ALTMAN & CO. V. UNITED STATES.
ALTMAN & CO.
v. UNITED STATES.
(Circuit Court, S. D. New York. January 4, 1896.)
CuSTOMS DUTIES-AcT AUG. 28, 1894-CLAssIFICATION-PAINTINGS ON Pr,AQUES.
Free-hand paintings on plaques, painted with mineral colors, and subjected to a process of tiring, which sets and changes the colors,. held be dutiable at 35 per cent. ad valorem, as "plaques * * * pamted III any manner," under paragraph 85 of the tariff act of August 28, 1894, and not free as "paintings, in oil or water colors, * * * not otherwise provided for in this act," and "not made wholly or in part by * * * mechanical process," under paragraph 575 of said act.
This was an appeal by Altman & Co. from a decision of the board of general appraisers affirming the action of the collector of the port of New York in the classification for duty of certain imported free-hand paintings on china plaques, which were fired to fix the colors; the colors used being mineral colors.
The cdntention of the importers was that the goods were free, under· paragraph 575, as free-hand paintings. Per contra, the government contended: (1) That paragraph 575 covers only paintings in oll or water colors. The goods in suit were plaques painted with mineral colors. (2) That paragraph 575 does not include paintings made wholly or in part by mechanical process. The goods in suit were tired, which set and changed the colors, and this was a mechanical process, producing the finIshed plaque. . (3) 'Phat paragraph 575 covers only such paintings as are not otherwise provided for, while paragraph 85 inclUdes all "plaques * · · painted * · * in any manner," without reservation or exception. (4) That paragraph 85 is the most specific provision for the goods in the act of 1894, and specifically provides for them. (5) Section 2 of the act of August 28, 18\l4 (the free list section), only covers articles that are not "otherwise prOVided for in this act."
Stephen G. Clarke, for importers. Henry C. Platt, Asst. U. S. Atty. WHEELER, District Judge. By paragraph No. 85 of the tariff act of 1894, "china, porcelain, parian, bisque, earthen, stone and crockery ware, including plaques, ornaments, toys, charms, vases, and statuettes, painted, tinted, enameled, printed, gilded or otherwise decorated in any manner," are subjected to a duty of 35 per ad valorem; and, by paragraph No. 575, "paintings in oil or water colors, * * * not otherwise provided for, * * * and not made wholly or in part. by stencilling or other mechanical process," are placed upon the free list. This importation is of plaques, freehand painted, without other process, but firing to fix the colors to the ware, and has been assessed under paragraph 85, notwithstan.ding a protest that it should have been admitted free, under paragraph 575. Paragraph No. 85 clearly provides for painted plaques, without qualification as to the kind or value of the painting. This is more specific than the provision putting oil paintings on the free list; and these paintings cannot tal,e the plaques to that list. Judgment affirmed.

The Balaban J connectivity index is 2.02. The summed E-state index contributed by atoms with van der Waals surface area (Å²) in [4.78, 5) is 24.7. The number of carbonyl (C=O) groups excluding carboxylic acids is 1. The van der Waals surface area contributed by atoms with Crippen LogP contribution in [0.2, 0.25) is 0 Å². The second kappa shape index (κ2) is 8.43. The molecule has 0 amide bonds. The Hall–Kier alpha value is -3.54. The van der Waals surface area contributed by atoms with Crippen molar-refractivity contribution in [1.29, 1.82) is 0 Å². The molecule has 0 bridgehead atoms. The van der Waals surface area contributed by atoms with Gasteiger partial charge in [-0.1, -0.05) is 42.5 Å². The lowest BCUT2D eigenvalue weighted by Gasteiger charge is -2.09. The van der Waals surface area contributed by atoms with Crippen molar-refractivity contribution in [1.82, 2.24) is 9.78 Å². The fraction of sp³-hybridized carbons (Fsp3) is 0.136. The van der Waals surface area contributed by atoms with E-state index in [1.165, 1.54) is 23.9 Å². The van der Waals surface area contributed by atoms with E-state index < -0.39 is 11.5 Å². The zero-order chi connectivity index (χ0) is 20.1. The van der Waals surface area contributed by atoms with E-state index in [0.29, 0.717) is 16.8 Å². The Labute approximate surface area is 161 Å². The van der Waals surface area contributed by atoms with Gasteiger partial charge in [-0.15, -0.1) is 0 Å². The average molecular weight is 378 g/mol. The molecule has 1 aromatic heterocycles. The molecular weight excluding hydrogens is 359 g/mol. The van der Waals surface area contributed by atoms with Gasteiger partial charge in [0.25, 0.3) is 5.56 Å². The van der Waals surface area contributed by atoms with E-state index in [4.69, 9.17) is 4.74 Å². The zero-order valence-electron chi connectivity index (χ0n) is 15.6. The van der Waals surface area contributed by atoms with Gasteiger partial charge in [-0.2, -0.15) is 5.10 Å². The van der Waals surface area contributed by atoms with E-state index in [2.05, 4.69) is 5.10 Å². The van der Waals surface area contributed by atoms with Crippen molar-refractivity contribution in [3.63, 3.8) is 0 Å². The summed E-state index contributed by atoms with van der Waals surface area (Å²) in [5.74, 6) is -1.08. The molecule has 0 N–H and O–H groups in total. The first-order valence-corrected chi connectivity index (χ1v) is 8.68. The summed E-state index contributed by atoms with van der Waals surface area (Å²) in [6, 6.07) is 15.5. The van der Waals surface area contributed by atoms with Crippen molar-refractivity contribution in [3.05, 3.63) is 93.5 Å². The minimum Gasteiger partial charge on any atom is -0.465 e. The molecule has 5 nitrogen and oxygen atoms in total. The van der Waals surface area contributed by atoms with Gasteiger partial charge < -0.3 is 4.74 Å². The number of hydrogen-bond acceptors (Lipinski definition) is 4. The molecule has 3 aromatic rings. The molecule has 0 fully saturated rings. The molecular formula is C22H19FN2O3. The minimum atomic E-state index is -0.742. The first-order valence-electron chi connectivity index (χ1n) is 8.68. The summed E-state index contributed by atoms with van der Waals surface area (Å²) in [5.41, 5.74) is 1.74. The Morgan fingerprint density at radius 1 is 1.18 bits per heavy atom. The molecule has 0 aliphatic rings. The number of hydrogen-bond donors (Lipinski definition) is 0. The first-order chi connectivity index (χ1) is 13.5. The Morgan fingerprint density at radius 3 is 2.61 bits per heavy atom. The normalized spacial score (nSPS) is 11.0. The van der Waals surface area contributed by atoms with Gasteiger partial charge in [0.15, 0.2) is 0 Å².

MATHl\l.80N & CO., Limited,'" UNITED STATES. (Ch-cult
of Appeals, Second Circuit. January 8, 1896.)
The act of October 1, 1800, contains the following provisions: "AIl preparations of coal tar, not colors or dyes, not specially provided for in this act, 20 per cent. ad valorem." Paragraph 11:1. "Acids used for medicInal, chemical or manufacturing purposes, not specially provided for in this act." Paragraph 473, free list. Held, that in respect to the classification of sulphotoluic acid, which is both an acId and a preparation of coal tar, but not a color or dye, the presence, in both provisions, of the words "not specially provided for," neutralized their effect in each, so that each might be read as If these words were omitted, and that the article would then fall within the specific designation "acids," in the free list. 2. CONSTRUCTION OF T ARIFF LAWS. In cases of doubt in the construction of tariff laws, the courts resolve the doubt in favor of the importer. Hartranft v. Wiegmann, 7 Sup. Ct. 1240, 121 U. S. 609, and Twine Co. v. Worthington, 12 Sup. Ot. 55, 141 U. S. 468, followed.
CUSTOMS DUTIES-CLASSIFICATION-PREPARATIONS OF COAL TAR-AcIDS.
Appeal from the Circuit Court of the United States for the Southern District of New York. This was an appeal by Matheson & Co., Limited, from a decillion of the board of general appraisers sustaining the action of the collector of the port of New York in respect to the classification of certain merchandise for duty. The circuit court affirmed the decision of the board, and the importer appealed. Comstock & Brown, for appellant. Wallace MacFarlane, U. S. Atty., and James T. Van Rensselaer, Asst. U. S. Atty. Before WALLACE, LACOMBE, and SHIPMAN, Circuit Judges. WALLACE, Circuit Judge. In June, 1892, the appellant imported certain merchandise into the port of New York, known as "sulphotoluic acid," which was classified and subjected to duty under the provision of the tariff act of October 1. 1890, which reads as follows:
"(19}'O' All preparations of coal tar, not colors or dyes, not specially provided for in this act, twenty per centum ad valorem."
The importer protested. claiming the merchandise to be free of duty under the provision of the free list of that act which reads as follows:
"473. Acids used for medicinal, chemical or manufacturing purposes, not specially provided for In this act."
The board of :general appraisers and the circuit court sustained the action of the collector. According to the evidence in the record, sulphotoluic acid is a coal·tar preparation, but not a color or dye; and it is also an acid used for chemical and manufacturing purposes. Its chief use is for chemical combination with other ingredients in the manufacture of coal-tar colors or dyes. There are many preparations of .